• The opportunity to develop your own research project in microbiology/infectious diseases
• Participation in weekly MicroSURP meetings, which include tours of the Center for Metagenomics and Microbiome Research and the Memorial-Hermann Hospital Clinical Microbiology Laboratory, discussions of the graduate school application process, graduate student presentations, and discussions with microbiology faculty and infectious disease physicians
• Weekly seminars with the McGovern Medical School Summer Research Program and the Microbiology and Infectious Diseases (MID) Graduate Program
• Presentation of your results at the end of the program and the opportunity to include your work in publications and presentations at local and national meetings
• Located in the Texas Medical Center (the world’s largest medical complex) and the vibrant city of Houston with a plethora of entertainment, museums, sports, and outdoor activities
• This Program was initiated in 2006 as part of the Molecular Basis of Infectious Diseases (MBID) NIH-sponsored Training Grant. It has trained over 120 undergraduate students to date. The majority of MicroSURP trainees go on to pursue careers in microbiology and related biomedical sciences.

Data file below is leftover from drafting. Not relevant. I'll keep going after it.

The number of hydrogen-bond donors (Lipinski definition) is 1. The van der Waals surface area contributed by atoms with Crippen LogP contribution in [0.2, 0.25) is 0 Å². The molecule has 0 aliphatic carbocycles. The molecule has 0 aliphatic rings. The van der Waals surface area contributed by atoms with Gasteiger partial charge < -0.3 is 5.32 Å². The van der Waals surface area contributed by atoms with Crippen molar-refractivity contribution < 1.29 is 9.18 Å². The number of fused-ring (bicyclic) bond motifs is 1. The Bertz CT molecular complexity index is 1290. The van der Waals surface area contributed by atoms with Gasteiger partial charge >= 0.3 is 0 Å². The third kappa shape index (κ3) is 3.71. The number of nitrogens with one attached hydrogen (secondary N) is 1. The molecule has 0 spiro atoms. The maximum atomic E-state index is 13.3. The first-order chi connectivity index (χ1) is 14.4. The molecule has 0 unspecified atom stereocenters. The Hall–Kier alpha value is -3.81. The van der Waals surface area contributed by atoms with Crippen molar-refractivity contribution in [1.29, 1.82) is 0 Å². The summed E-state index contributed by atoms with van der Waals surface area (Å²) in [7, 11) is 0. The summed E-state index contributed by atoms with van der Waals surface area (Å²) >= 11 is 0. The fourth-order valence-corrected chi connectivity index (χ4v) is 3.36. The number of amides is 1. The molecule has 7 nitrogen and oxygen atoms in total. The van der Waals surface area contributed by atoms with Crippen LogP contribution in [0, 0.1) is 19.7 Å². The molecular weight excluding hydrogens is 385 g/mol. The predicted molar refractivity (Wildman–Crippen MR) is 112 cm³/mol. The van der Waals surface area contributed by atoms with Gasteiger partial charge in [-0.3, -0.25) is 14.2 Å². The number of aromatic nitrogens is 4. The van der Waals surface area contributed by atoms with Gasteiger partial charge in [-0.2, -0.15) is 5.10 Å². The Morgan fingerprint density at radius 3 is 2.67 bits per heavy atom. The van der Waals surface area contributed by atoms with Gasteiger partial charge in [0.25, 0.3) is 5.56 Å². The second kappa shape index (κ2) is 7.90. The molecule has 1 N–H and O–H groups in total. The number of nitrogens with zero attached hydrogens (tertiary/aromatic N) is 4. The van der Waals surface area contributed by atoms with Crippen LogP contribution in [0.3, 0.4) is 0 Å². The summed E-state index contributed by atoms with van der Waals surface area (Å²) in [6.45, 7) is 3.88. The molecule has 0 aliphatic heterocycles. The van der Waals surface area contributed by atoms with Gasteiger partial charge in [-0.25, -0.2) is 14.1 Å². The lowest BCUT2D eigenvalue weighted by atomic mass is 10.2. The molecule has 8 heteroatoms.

Applicants must be United States citizens or permanent residents. College sophomores, juniors and non-graduating seniors with GPAs of 3.3 and above will be given highest consideration. Students from groups underrepresented in science (including African-American, Hispanic, Native American, Pacific Islander, Alaskan Native, disabled or disadvantaged individuals) are encouraged to apply.
Complete the application form on the MD Anderson Cancer Center UTHealth GSBS Summer Research Program Website: http://go.uth.edu/SURPapply
The following items must be submitted online to complete the application process:
• Official or unofficial transcripts (if unofficial the printed page must indicate source of the document, i.e. name of school or registrar’s office, etc.)